I often get referrals from the town’s free clinic. As you would imagine, the patients often have a unique set of problems, coming as they do from the underserved segment of society.
One such patient, Julia, was a fiftyish-year-old woman who had recently moved to town from California. She went to the free clinic (not really sure what the original complaint was) and ended up getting a physical exam that revealed a breast mass, which precipitated a mammogram, and then a biopsy, and a breast cancer diagnosis.
She started right off explaining to me that she had moved away from California to our little town, not because there was family close by (as I would only later find out) but because there was a conspiracy in California where she had been persecuted, where there were people trying to allege that she was crazy. This conspiracy, she went on to explain, went high up in the government, and even involved Governor Schwarzenegger.
Wow. OK, then.
I asked if she felt her move had been a good choice, and how she was doing, and she said she felt she had gotten away from the bad people, and life was better now. Great.
We went on then to talk about breast cancer, about lumpectomy versus mastectomy, about radiation therapy, about chemotherapy, how all those elements are chosen for any given patient. What was interesting to me was how despite her obvious compromise in thought processes, she was lucid and focussed on the topic of breast cancer. She wanted a lumpectomy. She understood she would need radiation therapy. She asked reasonable questions and made reasonable choices with regard to her breast cancer treatment.
On the day of her surgery, she was forced into bringing someone to give her a ride home, and on this occasion I had a chance to meet her family. She had given me permission to speak with them post-operatively, and it was then that they disclosed that she was a paranoid schizophrenic who refused to accept her diagnosis, and refused to take any medications. They were doing what they could to help her, but she lived out of the back of her car, and they worried she might again flee if they tried to get her psychiatric help.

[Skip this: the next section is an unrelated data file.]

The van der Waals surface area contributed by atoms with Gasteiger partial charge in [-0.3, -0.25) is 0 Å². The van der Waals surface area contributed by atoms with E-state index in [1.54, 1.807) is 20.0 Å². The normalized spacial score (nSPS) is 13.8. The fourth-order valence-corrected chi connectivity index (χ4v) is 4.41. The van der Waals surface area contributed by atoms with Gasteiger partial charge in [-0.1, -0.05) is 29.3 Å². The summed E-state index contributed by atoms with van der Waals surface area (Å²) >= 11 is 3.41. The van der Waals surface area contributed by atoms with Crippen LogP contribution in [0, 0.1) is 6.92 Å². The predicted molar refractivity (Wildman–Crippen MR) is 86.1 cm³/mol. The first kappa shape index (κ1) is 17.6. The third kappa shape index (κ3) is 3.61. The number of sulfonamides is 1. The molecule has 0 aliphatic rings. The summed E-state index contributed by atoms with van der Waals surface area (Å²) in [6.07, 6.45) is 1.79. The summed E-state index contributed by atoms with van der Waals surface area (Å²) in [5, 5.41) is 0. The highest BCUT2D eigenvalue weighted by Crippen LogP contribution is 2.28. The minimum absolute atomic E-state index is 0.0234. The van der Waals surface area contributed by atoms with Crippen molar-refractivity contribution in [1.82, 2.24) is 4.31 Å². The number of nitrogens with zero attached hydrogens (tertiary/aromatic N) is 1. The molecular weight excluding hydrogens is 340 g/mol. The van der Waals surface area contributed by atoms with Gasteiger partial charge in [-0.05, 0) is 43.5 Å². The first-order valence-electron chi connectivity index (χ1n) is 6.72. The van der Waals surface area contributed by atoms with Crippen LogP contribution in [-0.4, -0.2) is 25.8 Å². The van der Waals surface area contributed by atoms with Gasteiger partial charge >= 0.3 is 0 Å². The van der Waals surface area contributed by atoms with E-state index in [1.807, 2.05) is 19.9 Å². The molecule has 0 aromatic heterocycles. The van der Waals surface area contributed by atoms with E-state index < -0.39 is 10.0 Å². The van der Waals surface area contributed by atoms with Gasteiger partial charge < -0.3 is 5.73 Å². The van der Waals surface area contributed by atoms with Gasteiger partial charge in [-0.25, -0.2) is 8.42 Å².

She kept her post-operative appointment,
All this was some years ago, and I still see her from time to time at the local grocery. She says hello, tells me no sign of the cancer, a big grin on her face (“I beat cancer!”) and thanks me for taking care of her.
Mental illness is such a tough problem. From a medical standpoint, it’s an organ dysfunction like any other, but we know so very little really, about the way the human mind works. And it really governs everything, doesn’t it? Everything we do, everything we feel, every choice we make, how we interact with others. It is frightening to think about people around us who perhaps do not have capacity to understand societal restrictions, of what we consider right and wrong.
In reality, the actual occurrence of this dangerous variety of mental illness is quite rare. Sure, we hear about it in the news, some patient shooting some doctor in his office, disgruntled over something, though it seems more often there is political or ideological motivation behind the homicide, as, for example, over the issue of abortion. Very occasionally, we hear of a mentally ill pilot who intentionally crashes a plane full of people. You don’t see anybody giving up plane travel, though.
There are some things in the world you just can’t fix. But there are others you definitely can. The wisdom is in knowing the difference.
“Hope Amantine” is a surgeon who blogs at Simple Country Surgeon.